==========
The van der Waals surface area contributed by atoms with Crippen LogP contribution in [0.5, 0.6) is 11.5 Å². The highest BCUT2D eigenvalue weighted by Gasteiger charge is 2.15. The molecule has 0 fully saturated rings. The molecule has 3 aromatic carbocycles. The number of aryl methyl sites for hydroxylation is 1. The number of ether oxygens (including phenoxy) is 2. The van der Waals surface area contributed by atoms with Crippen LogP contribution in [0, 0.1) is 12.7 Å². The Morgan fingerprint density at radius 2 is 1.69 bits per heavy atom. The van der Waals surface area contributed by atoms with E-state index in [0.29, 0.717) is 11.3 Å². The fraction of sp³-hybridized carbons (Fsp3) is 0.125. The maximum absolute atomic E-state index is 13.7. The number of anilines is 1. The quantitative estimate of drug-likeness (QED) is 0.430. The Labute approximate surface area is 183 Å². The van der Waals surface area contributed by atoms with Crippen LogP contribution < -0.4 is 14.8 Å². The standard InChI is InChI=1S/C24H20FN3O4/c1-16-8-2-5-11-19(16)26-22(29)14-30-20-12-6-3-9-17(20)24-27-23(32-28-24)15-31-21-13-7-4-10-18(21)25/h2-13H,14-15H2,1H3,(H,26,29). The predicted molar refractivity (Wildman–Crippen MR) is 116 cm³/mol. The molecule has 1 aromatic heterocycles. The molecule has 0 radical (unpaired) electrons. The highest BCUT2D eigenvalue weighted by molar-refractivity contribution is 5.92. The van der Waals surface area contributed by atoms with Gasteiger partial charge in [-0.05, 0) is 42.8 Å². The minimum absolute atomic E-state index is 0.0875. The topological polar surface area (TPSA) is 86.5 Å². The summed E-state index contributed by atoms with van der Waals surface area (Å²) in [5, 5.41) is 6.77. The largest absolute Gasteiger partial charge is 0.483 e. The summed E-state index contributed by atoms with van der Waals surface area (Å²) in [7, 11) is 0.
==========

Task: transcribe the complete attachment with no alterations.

The van der Waals surface area contributed by atoms with Crippen LogP contribution in [0.5, 0.6) is 11.5 Å². The highest BCUT2D eigenvalue weighted by Gasteiger charge is 2.15. The molecule has 0 fully saturated rings. The molecule has 3 aromatic carbocycles. The number of aryl methyl sites for hydroxylation is 1. The number of ether oxygens (including phenoxy) is 2. The van der Waals surface area contributed by atoms with Crippen LogP contribution in [0, 0.1) is 12.7 Å². The Morgan fingerprint density at radius 2 is 1.69 bits per heavy atom. The van der Waals surface area contributed by atoms with E-state index in [0.29, 0.717) is 11.3 Å². The fraction of sp³-hybridized carbons (Fsp3) is 0.125. The maximum absolute atomic E-state index is 13.7. The number of anilines is 1. The quantitative estimate of drug-likeness (QED) is 0.430. The Labute approximate surface area is 183 Å². The van der Waals surface area contributed by atoms with Crippen LogP contribution < -0.4 is 14.8 Å². The standard InChI is InChI=1S/C24H20FN3O4/c1-16-8-2-5-11-19(16)26-22(29)14-30-20-12-6-3-9-17(20)24-27-23(32-28-24)15-31-21-13-7-4-10-18(21)25/h2-13H,14-15H2,1H3,(H,26,29). The predicted molar refractivity (Wildman–Crippen MR) is 116 cm³/mol. The molecule has 1 aromatic heterocycles. The molecule has 0 radical (unpaired) electrons. The highest BCUT2D eigenvalue weighted by molar-refractivity contribution is 5.92. The van der Waals surface area contributed by atoms with Gasteiger partial charge in [-0.05, 0) is 42.8 Å². The minimum absolute atomic E-state index is 0.0875. The topological polar surface area (TPSA) is 86.5 Å². The summed E-state index contributed by atoms with van der Waals surface area (Å²) in [5, 5.41) is 6.77. The largest absolute Gasteiger partial charge is 0.483 e. The summed E-state index contributed by atoms with van der Waals surface area (Å²) in [7, 11) is 0.